Who’s No. 1? Investigating the Mathematics of Rankings

No. 13 seed Oakland, with Travis Bader and Coach Greg Kampe, makes a tempting pick against No. 4 Texas in the second round.

Jay Pickthorn/Associated PressThe No. 13 N.C.A.A. seed, Oakland, with Travis Bader and Coach Greg Kampe, makes a tempting pick against No. 4, Texas, in the second round.Go to related FiveThirtyEight blog post »|Go to related article »Overview| Rankings and ratings can have considerable, and serious, implications. How do we determine that a student, team, school, teacher or policy is better than another? And what does “better” mean? In this lesson, students explore the use of quantitative ratings by examining how Division I college basketball teams are ranked, and how specific mathematical decisions can have significant consequences.

Materials| Computers with Internet access; Simple Spreadsheet software (optional)

Warm-up| Tell students to pair up and work with their partners to answer the following questions:

How can we determine the top student in school? Would you use a single variable, like grade point average? Or would you create a ranking system based on multiple variables, like G.P.A. and standardized test scores, activity participation and perhaps other factors? How might you begin to create a fair composite ranking system using quantifiable measures?

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Australian Govt. makes teachers accountable by launching website which ranks & compares schools performance

With all Australian school children returning to school tomorrow teachers and principals may have more on their plate on the first day than simply setting up their rooms and getting to know students and parents.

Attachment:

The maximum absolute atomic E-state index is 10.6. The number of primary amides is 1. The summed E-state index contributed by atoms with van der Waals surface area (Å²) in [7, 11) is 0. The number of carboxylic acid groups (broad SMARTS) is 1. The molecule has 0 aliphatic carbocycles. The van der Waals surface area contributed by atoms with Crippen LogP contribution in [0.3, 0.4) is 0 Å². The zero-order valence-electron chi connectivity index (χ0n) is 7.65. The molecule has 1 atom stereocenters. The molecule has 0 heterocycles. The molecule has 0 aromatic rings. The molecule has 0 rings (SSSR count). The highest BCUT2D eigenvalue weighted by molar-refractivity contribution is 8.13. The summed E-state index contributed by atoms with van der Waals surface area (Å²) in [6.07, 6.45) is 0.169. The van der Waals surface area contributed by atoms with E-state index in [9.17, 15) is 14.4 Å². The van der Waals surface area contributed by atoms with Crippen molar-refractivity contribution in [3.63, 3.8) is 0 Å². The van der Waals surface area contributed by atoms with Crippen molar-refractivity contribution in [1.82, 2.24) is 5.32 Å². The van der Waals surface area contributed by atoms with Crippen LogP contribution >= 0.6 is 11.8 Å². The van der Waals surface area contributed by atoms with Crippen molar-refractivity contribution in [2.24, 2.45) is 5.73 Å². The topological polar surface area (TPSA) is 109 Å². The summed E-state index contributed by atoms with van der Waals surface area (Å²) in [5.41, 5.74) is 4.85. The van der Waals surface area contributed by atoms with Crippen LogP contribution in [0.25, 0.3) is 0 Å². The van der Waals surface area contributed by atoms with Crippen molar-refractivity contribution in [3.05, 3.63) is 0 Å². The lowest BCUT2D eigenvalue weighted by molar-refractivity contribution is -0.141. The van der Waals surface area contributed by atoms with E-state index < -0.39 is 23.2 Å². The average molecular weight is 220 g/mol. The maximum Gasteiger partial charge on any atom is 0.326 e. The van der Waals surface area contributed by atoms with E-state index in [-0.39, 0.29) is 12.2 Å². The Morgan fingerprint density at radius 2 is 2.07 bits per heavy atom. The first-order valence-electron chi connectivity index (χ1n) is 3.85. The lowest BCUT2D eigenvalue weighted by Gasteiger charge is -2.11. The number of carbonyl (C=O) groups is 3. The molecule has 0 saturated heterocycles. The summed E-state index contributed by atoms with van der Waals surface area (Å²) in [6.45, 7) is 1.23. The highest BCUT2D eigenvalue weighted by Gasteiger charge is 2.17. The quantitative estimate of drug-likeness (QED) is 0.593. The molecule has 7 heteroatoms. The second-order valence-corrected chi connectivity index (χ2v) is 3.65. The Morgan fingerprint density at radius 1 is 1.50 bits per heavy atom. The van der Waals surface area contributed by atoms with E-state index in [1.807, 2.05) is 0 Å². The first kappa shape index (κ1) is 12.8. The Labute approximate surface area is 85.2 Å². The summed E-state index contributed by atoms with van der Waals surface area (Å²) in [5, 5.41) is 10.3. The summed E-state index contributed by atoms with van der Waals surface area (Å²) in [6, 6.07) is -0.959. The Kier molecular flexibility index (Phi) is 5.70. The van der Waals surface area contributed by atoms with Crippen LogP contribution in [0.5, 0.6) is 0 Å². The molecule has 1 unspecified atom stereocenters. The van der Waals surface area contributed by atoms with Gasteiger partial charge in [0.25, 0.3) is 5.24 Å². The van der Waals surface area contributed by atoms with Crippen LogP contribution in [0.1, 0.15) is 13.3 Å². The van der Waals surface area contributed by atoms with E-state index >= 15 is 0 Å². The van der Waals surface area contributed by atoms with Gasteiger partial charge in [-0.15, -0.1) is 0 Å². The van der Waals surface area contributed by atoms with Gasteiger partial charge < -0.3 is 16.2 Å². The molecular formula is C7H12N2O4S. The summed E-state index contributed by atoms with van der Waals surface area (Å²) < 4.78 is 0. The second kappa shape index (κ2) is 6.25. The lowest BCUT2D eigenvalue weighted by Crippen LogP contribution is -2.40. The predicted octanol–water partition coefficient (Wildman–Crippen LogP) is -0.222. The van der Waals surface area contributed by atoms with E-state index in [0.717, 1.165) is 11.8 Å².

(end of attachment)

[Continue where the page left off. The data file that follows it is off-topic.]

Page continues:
The Federal governments new myschool.edu.au website has caused quite a commotion following it's launch last week as outraging many educators for publicly publishing and ranking all of the NAPLAN ( National Assessment Program - Literacy and Numeracy ) testing data against all schools both private and public across the nation.

Parents have always had the opportunity to view how their child compares to national averages in literacy and numeracy but this is the first time that schools have actually come under scrutiny by the public eye.

Teachers believe the one off testing does not give an accurate account of a students ability and they now feel burdened to better prepare students for a test that may or may not be a part of their curriculum when it is delivered.  They would prefer to see a more accountable testing schedule put into place and do not feel as though they should be pressured into teaching to a single test to make their school appear better to the public eye.

Even more frightening to teachers is the increasing discussion from federal and state politicians regarding paying teachers on student performance results.  This could only be detrimental and lead teachers down the path of teaching to tests instead of helping students achieve their individual academic needs.  It also would greatly disadvantage teachers working in lower socio-economic areas.

The Federal Minister of Education Julia Gillard has repeatedly reassured teachers that myschool.edu.au is not the beginning of a Big Brother approach to education but simply an attempt to make education more transparent to parents and to help identify areas of need in national education.